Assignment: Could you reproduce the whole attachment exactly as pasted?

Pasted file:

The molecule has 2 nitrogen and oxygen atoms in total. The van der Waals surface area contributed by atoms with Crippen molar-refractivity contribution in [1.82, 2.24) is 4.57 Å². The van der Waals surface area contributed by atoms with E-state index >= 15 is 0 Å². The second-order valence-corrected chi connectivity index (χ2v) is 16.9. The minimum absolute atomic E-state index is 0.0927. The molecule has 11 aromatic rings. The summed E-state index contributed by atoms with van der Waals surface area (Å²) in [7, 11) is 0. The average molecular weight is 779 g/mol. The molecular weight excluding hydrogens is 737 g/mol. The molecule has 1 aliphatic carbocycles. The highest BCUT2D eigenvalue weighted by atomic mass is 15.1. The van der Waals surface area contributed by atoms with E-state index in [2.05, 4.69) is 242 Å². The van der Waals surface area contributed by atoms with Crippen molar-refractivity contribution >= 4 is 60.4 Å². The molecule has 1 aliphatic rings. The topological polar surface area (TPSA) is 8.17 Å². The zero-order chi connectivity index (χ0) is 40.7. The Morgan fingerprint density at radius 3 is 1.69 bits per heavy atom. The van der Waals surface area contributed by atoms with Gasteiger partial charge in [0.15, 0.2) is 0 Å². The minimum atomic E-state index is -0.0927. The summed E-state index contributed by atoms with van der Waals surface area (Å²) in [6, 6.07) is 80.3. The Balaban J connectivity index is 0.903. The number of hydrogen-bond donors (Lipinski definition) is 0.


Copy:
The molecule has 2 nitrogen and oxygen atoms in total. The van der Waals surface area contributed by atoms with Crippen molar-refractivity contribution in [1.82, 2.24) is 4.57 Å². The van der Waals surface area contributed by atoms with E-state index >= 15 is 0 Å². The second-order valence-corrected chi connectivity index (χ2v) is 16.9. The minimum absolute atomic E-state index is 0.0927. The molecule has 11 aromatic rings. The summed E-state index contributed by atoms with van der Waals surface area (Å²) in [7, 11) is 0. The average molecular weight is 779 g/mol. The molecular weight excluding hydrogens is 737 g/mol. The molecule has 1 aliphatic carbocycles. The highest BCUT2D eigenvalue weighted by atomic mass is 15.1. The van der Waals surface area contributed by atoms with E-state index in [2.05, 4.69) is 242 Å². The van der Waals surface area contributed by atoms with Crippen molar-refractivity contribution >= 4 is 60.4 Å². The molecule has 1 aliphatic rings. The topological polar surface area (TPSA) is 8.17 Å². The zero-order chi connectivity index (χ0) is 40.7. The Morgan fingerprint density at radius 3 is 1.69 bits per heavy atom. The van der Waals surface area contributed by atoms with Gasteiger partial charge in [0.15, 0.2) is 0 Å². The minimum atomic E-state index is -0.0927. The summed E-state index contributed by atoms with van der Waals surface area (Å²) in [6, 6.07) is 80.3. The Balaban J connectivity index is 0.903. The number of hydrogen-bond donors (Lipinski definition) is 0.